The Netherlands and Europe have set out a roadmap to meet the Paris climate objectives by the year 2050. It all looks fine on paper. But we need to act consciously on an important element: the availability of critical raw materials. According to calculations by TNO, there will not be enough for the quantities of hydrogen that we are aiming to produce, for example. For the energy transition to be a success, this item needs to be quickly added to the agenda.

Iridium, platinum and cobalt are critical for green hydrogen

Windfarms and solar panels are playing an ever-greater role in the production of electricity. However, this form of energy production is not particularly constant. There will always be times that the wind is not blowing, and in the winter, precisely when the days are short and the sun less powerful, demand for energy among households is greater. In other words, there is a great need to bridge those periods in which the sun and wind fall short. So the fact that surplus renewable energy can be converted into hydrogen via electrolysis is highly beneficial.

Research paper Part 1

Read the in-depth analysis of the critical material scarcity here.

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The role of hydrogen in the energy transition

The great news is that hydrogen made from electricity from renewable sources (in other words, solar and wind energy) does not result in any CO₂ emissions. Moreover, you can use lorries, ships, or pipelines to transport hydrogen to wherever extra energy is needed. It therefore looks as though hydrogen will be playing an important part in the transition to a sustainable energy system.

Critical raw materials needed for electrolysis

The Dutch Climate Agreement includes a separate chapter about hydrogen. A programme has also been launched in the Netherlands for the purpose of making the large-scale use of green hydrogen possible in the future. That will require a very large number of electrolysers. One notable aspect of this is that electrolysers contain scarce and costly materials such as platinum and iridium.

Searching fast for alternatives

According to calculations by TNO, the availability of iridium is set to become a problem in due course. There is simply not enough of it to meet the demand for green hydrogen. This is just one example of how iridium is used, incidentally: it has other applications, so the shortage is actually even more severe. In addition, iridium is not the only scarce resource. In the Netherlands and the rest of Europe, we will quickly have to look for alternative materials and technologies in order to deal with the lack of these scarce materials. In the second paper you will read about 9 technical solutions, of which reduction has the most impact. Through a combination of these solutions we will progress towards a greener future.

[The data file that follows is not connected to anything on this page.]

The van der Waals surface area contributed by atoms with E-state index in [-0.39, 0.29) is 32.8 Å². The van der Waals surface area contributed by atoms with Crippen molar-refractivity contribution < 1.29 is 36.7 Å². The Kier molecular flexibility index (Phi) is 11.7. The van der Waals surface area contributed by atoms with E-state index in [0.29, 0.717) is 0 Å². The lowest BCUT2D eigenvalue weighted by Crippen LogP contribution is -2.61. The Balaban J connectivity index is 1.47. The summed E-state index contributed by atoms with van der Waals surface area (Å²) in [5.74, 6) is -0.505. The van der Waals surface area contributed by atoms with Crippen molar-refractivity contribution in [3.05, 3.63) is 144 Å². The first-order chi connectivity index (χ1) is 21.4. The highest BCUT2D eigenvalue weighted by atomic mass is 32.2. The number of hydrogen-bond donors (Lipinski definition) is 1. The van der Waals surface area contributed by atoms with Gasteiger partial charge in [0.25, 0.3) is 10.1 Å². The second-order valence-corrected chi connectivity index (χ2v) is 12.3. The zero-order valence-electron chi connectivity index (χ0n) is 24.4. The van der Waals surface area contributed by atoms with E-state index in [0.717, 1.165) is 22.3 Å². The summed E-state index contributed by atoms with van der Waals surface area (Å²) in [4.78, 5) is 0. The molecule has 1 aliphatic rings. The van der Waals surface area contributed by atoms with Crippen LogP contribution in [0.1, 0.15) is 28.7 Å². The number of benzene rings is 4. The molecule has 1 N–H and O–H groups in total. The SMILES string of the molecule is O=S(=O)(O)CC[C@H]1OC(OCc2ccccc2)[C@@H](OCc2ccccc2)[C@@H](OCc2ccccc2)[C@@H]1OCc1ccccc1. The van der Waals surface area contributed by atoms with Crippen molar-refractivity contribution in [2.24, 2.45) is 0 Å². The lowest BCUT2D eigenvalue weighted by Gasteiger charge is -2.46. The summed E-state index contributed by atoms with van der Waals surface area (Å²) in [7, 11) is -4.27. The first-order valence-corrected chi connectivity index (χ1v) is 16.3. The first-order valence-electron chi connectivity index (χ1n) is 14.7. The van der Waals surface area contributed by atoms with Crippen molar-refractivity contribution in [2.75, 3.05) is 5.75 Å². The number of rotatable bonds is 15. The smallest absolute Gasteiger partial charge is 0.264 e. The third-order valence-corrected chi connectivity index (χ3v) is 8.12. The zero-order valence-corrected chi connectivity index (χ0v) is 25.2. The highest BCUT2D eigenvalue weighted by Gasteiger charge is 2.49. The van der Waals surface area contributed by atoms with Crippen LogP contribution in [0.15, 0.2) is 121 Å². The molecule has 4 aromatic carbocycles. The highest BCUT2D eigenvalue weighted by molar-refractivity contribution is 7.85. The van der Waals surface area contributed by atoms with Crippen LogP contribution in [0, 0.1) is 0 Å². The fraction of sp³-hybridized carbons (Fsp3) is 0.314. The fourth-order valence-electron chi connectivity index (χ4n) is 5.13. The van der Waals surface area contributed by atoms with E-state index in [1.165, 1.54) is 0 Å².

Research paper Part 2

Learn about the solutions to the critical material scarcity here.

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  • Want to know more about the analysis of the critical material scarcity problem? Download research paper Part 1.
  • Want to know more about the solutions to the critical material scarcity problem? Download research paper Part 2.

TNO is doing all it can to help realise the energy transition. That involves maintaining close contacts with industry and Dutch and European policymakers. We are also working with parties who can contribute towards solving the problem of critical raw materials. Care to become a research partner? Or care to know more about this subject? Then please contact Ton Bastein: [email protected].

Our work

Scarcity of critical raw materials can frustrate the energy transition

If you decide to build a house, you know that you need raw materials. And you also know that those raw materials will probably be readily available. If you’re going to build a completely new sustainable... Read more
Our work

How to deal with the predicted material scarcity for the energy transition

As you will read in the first part of our publication, it is crucial for policymakers to have material scarcity on their radar. To meet the future European demand for hydrogen, we need larger amounts... Read more

From grey and blue to green hydrogen

Production from water via electrolysis with sustainable electricity from sun and wind is a CO2-free alternative. But for the production of green hydrogen, there are still technological barriers to be... Read more

A sustainable future is the only future

The ambition of the unit Energy Transition is to accelerate the energy transition together with knowledge institutions, companies and the government so that in 2050 the Netherlands will have an energy... Read more

Towards a reliable, affordable and fair energy system after the energy transition

Dutch history is sometimes described as a struggle against the elements, but is actually connected with the elements. And an alliance of Dutch people with each other. Working together, using elements... Read more

Dr. Ton Bastein

  • resource efficiency
  • circular economy
  • raw materials
  • sustainability
  • scarcity